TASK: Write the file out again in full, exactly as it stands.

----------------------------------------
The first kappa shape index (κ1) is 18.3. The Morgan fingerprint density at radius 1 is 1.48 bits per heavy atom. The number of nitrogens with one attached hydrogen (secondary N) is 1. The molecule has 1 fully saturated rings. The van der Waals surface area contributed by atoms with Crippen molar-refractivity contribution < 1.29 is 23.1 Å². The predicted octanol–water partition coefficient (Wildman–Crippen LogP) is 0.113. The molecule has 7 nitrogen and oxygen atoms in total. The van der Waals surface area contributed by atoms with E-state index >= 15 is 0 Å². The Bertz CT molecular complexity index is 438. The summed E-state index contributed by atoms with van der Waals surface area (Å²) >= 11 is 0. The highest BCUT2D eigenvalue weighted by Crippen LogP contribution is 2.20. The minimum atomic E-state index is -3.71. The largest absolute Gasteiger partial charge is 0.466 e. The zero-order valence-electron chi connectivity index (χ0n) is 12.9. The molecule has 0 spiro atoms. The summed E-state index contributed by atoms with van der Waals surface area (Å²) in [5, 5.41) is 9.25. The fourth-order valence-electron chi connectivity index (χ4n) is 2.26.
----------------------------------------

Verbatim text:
The first kappa shape index (κ1) is 18.3. The Morgan fingerprint density at radius 1 is 1.48 bits per heavy atom. The number of nitrogens with one attached hydrogen (secondary N) is 1. The molecule has 1 fully saturated rings. The van der Waals surface area contributed by atoms with Crippen molar-refractivity contribution < 1.29 is 23.1 Å². The predicted octanol–water partition coefficient (Wildman–Crippen LogP) is 0.113. The molecule has 7 nitrogen and oxygen atoms in total. The van der Waals surface area contributed by atoms with E-state index >= 15 is 0 Å². The Bertz CT molecular complexity index is 438. The summed E-state index contributed by atoms with van der Waals surface area (Å²) >= 11 is 0. The highest BCUT2D eigenvalue weighted by Crippen LogP contribution is 2.20. The minimum atomic E-state index is -3.71. The largest absolute Gasteiger partial charge is 0.466 e. The zero-order valence-electron chi connectivity index (χ0n) is 12.9. The molecule has 0 spiro atoms. The summed E-state index contributed by atoms with van der Waals surface area (Å²) in [5, 5.41) is 9.25. The fourth-order valence-electron chi connectivity index (χ4n) is 2.26.